An important battle has been won for representation in Disney’s upcoming Wreck-It Ralph sequel film, Ralph Breaks the Internet. After criticism and accusations of colorism surrounding previous images of the movie’s depiction of Princess Tiana, Disney has reanimated its first black princess in advance of the film’s Nov. 21 release date, the Wall Street Journal reports.
Back in May, Disney began releasing the first images and video of the Disney princess reunion that occurs in Ralph Breaks the Internet. In August, another picture of the princesses — including Snow White, Moana, Elsa, Pocahontas, Cinderella, Mulan, Tiana, and more in their pajamas — was published by EW.
But fans immediately noticed that even though Tiana has natural hair in the photo, she suddenly looked different when compared to both previous Ralph images and her original look in 2009’s The Princess and the Frog, the Huffington Post reported at the time. The updated Tiana appeared to have lighter skin and a narrower nose than her original depiction.
Viewers immediately called out Disney for the perceived changes, and civil rights nonprofit Color of Change created a petition to tell Disney to “stop whitewashing their black characters” and also reportedly met with Disney to talk over their concerns. Their campaign and the widespread fan reaction worked: the newest Wreck-It Ralph trailer, which was released on Sept. 20, features a Princess Tiana who looks more like her 2009 movie counterpart.
In a statement released to Teen Vogue, Color Of Change’s senior campaign director Brandi Collins-Dexter explained why the group is speaking up about this problem and the subsequent victory of getting Disney to reanimate Tiana back to her original appearance in the Princess and the Frog movie.
“Disney’s decision to restore Princess Tiana’s image to that of an unapologetically Black princess with full lips, dark skin and dark hair in Ralph Breaks the Internet: Wreck-It Ralph 2 is a victory for Color Of Change members, Black children and their parents, and Black audiences who want to see the variety of shades, shapes and sizes of Black characters accurately represented in the arts,” Brandi wrote in the statement.
She added, “By redrawing Princess Tiana — Disney’s first and only Black princess — in Ralph Breaks the Internet as she was in Princess and the Frog, Disney has shown its commitment to addressing the concerns of Color Of Change members and the Black community. Disney is an incredibly powerful and influential company and its decisions have far-reaching implications for other companies that provide entertainment for children and adults around the world.”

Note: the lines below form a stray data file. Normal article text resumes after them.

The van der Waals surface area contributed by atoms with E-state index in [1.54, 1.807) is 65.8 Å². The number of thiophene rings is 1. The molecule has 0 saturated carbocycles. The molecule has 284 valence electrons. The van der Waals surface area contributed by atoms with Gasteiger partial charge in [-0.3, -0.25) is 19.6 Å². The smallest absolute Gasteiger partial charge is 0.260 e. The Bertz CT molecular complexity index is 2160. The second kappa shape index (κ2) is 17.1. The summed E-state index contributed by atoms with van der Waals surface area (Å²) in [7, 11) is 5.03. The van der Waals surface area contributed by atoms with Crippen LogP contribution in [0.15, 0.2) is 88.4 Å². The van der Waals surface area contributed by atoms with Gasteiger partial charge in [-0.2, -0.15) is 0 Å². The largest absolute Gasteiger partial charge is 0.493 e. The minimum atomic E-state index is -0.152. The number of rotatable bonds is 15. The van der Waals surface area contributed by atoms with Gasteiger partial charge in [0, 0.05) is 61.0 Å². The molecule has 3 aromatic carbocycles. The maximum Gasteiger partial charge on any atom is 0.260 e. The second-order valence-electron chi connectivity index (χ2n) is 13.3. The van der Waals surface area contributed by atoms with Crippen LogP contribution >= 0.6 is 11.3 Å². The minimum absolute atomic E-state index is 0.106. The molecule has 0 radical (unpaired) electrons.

Color of Change president Rashad Robinson echoed Brandi’s official statement on Twitter. “Because of COC members and convos with @DisneyAnimation, Princess Tiana has been restored to her original depiction,” he wrote. “Now when Black girls watch #WreckItRalph2, they’ll see Tiana and other princesses of color that actually looks like them on screen #BlackGirlMagic.”
Big news. Because of COC members and convos with @DisneyAnimation, Princess Tiana has been restored to her original depiction. Now when Black girls watch #WreckItRalph2, they’ll see Tiana and other princess of color that actually looks like them on screen #BlackGirlMagic pic.twitter.com/4ZPJm4aZyz
— Rashad Robinson (@rashadrobinson) September 20, 2018
People were initially excited to see Tiana in Ralph Breaks the Internet, especially when it came to her natural hair, which was widely praised after the photo came out. But accurate representation is absolutely non-negotiable, as a number of people illustrated in responses to the controversy. One person on Twitter pointed out, “Thank you for making Princess Tiana her actual color again. Should’ve never changed that to begin with.”
Just watched the new Wreck It Ralph trailer and:
1. Thank you for making Princess Tiana her actual color again. Should’ve never changed that to begin with
2. Movie looks dope. Trying to go see it with somebody’s daughter
— Tittynope of Tolerance (@Only_After_Ours) September 21, 2018